[The following post is a continuation of a series of insights gleaned from observations, interviews, and collaboration in New Zealand schools.]
As the window into Kiwi education continues to open, here are a few more glimpses into the world of teaching and learning that one can observe down here… .
Class sizes in New Zealand are large. Typical classes have between 26 and 30 students–although some are smaller, and some are larger. How do teachers “manage” class sizes this large? Elegantly, it turns out: by using collaborative learning and complex instruction to allow individuals and groups to manage their own pace, goals, and challenges.
When you walk into a classroom in which learning is collaborative, it often takes a moment to locate the teacher. At least the adult teacher. In many New Zealand classrooms, “teachers” were everywhere.
New Zealand has always been a bi-cultural country. When European colonists arrived, they established a nation that acknowledged the presence of the Maori, who had lived on these islands for hundreds of years. That bi-cultural reality, however, is growing ever-more complex, however–especially in Auckland.
New Zealand’s largest city is now both the de-facto multi-cultural capital of greater-Polynesia, and a place that welcomes arrivals from Asia and the rest of the world.
ESOL teachers’ lives are remarkably similar to those in our part of Vermont. New arrivals are constantly flooding in, presenting familiar challenges: multi-level classes, socio-emotional needs, and the systemic issue of how to navigate pull-outs within the traditional “timetable” (schedule).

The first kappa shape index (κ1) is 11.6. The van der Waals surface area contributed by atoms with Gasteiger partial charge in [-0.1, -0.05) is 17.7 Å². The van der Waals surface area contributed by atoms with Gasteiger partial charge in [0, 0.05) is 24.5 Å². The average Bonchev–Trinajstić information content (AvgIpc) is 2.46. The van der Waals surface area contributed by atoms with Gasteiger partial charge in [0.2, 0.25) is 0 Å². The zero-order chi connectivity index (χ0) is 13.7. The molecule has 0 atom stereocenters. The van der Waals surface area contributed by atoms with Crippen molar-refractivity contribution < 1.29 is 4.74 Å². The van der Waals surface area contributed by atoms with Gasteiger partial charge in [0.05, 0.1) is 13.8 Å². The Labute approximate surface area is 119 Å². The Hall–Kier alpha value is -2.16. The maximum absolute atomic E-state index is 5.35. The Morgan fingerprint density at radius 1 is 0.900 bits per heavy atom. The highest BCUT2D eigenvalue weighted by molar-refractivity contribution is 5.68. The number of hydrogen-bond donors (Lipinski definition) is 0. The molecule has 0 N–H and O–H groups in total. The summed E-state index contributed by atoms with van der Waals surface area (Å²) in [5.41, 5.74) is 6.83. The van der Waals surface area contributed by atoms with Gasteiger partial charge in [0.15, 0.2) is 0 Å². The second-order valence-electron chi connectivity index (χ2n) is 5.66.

There are many different responses to this growing diversity–and the need for both cultural empowerment and cultural cross-cultural learning. Because of the relative autonomy of individual schools, New Zealand offers fertile ground for the testing of creative approaches. In the course of a week, for instance, our group saw:
– A mainstreamed ELL model, with ELL instructional support
– A bi-lingual program, in which traditional material (e.g., history) is delivered in both English and Maori
– Active outreach to sending schools, to build coherence between varied programs
– A secondary school transitioning to a Maori-immersion program, with integrated subjects
– The use of “Te Kokotahitanga,” a multi-faceted system that supports Maori students’ growth–in large part through embedded professional development related to culturally-grounded practices
– A school’s separation into “whanau” (teams/houses–“families”) by ethnic group — including a Maori team, a Samoan team, a Tongan team, etc.
– “Kapa Haka” (cultural pride and performance groups) for Maori and Pasifika students — some open to all, others mono-cultural
Some schools also took on cross-cultural learning as an avenue for student growth, and as a means to build society’s values of affirmation and inclusion. Takapuna Normal, a school in North Auckland, has been facilitating cross-cultural experiences for groups of “emerging adolescents.” Over the past 17 years, Takapuna estimates that ~3500 students have had the opportunity to leave Auckland by ferry, bike Waiheke Island, and stay on a Maori marae.
To stay on a marae is special. Many of the parent volunteers who joined the trip had never been to a marae themselves–even though they had grown up in New Zealand.
One cannot just walk onto a Marae. Visitors must be formally welcomed, through a powhiri ceremony. This ritual includes the exchange of stories, songs, genealogy, and gifts.
Students were invited to sleep in the faranui–the Maori “big house,” a sacred space for all Maori iwi (tribes).
Building a multi-cultural society does not happen by accident. Nor does it happen merely through setting immigration policies. It must happen through the deliberate building of relationships, and through the facilitation of reflective cross-cultural learning.